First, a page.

Two Republican candidates running for statewide office in Colorado next year have agreed to limit their campaign spending, a rare move that allows them to accept up to twice as much money from their donors.
Heidi Ganahl, a University of Colorado regent running for governor, and Pam Anderson, a former Jefferson County Clerk running for secretary of state, both agreed to the voluntary spending constraints.The candidates can now accept up to $2,500 from individual donors, up to $27,000 from small-donor committees and up to $271,550 from the state Republican Party.
“We can spend less time fundraising, more time talking to voters and talking about the hyper-partisan nature of that office right now,” said Anderson, who is a former executive director of the Colorado County Clerks Association.
Asked about the decision, Ganahl’s campaign did not address their strategy. But a spokeswoman said that “governorships cannot be bought at an auction.”
Here’s how the voluntary spending limits work:
Voters approved Amendment 27, a constitutional campaign finance overhaul, in 2002. It included limits on how much money candidates could accept from donors.
But the amendment also included a loophole to those limits for candidates who agreed to keep their spending below a certain threshold.
A candidate for statewide office, Legislature and a few other offices may agree to the voluntary spending limits when they first declare their candidacy. For candidates running in 2022, the limits range from $88,225 for state House candidates to $3,395,275 for candidates running for governor.
Candidates can’t raise more than the traditional limit right away, however. They must wait until an opponent raises 10% of the spending limit.
So, in the governor’s race, Ganahl could not start accepting larger donations until Gov. Jared Polis raised about $340,000. (Polis has raised $626,000 for his re-election campaign so far.)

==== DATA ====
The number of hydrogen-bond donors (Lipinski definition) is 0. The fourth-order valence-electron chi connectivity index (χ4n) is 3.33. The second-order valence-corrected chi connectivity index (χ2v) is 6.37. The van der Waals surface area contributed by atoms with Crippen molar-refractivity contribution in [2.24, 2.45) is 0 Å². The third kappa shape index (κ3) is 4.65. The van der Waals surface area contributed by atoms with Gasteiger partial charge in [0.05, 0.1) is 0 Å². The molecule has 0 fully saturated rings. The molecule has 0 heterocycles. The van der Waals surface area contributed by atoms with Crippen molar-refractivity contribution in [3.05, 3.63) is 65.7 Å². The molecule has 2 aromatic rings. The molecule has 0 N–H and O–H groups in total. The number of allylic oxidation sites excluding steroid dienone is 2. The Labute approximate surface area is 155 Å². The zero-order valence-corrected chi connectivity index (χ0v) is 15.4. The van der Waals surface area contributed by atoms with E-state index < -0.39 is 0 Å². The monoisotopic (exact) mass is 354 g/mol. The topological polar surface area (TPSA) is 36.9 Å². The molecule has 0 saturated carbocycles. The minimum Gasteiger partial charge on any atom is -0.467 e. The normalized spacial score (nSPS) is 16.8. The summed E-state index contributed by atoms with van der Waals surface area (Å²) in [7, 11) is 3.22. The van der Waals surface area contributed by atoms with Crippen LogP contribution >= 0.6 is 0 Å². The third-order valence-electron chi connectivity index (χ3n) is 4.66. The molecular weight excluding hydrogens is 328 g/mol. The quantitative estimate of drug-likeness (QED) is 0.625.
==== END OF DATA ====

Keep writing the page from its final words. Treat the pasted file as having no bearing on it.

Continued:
Colorado Secretary of State Jena Griswold, a Democrat, has already raised about $1.3 million, far more than 10% of the voluntary spending limit.
Ganahl raised about $135,000 in the three weeks after announcing her candidacy. About 10% of her 300-plus donations during that time exceeded the $1,250 individual donation limit for other statewide candidates.
Anderson didn’t announce her candidacy until after the last quarterly fundraising reporting deadline, so her donor information isn’t yet public.
Candidates who accept the voluntary spending limits have an out.
Every time a new candidate enters their contest and doesn’t accept the voluntary spending limits, candidates who have accepted the constraints receive a letter from the secretary of state letting them know they have 10 days to back out of their pledge.
If they do abandon the spending limits, they don’t have to return any excess contributions they’ve already received. Colorado’s donation limits were second-lowest in the nation in 2018.
Anderson said she has no intention of revoking the spending limits if other candidates get in the race, but sees the spending pledge as central to her campaign for secretary of state.
Ganahl’s campaign didn’t respond about whether it would reconsider the spending limits at some point.
The Colorado Sun reviewed campaign accounts for primary candidates for governor, attorney general, secretary of state and treasurer in 2014 and 2018 and found none accepted the voluntary spending limits.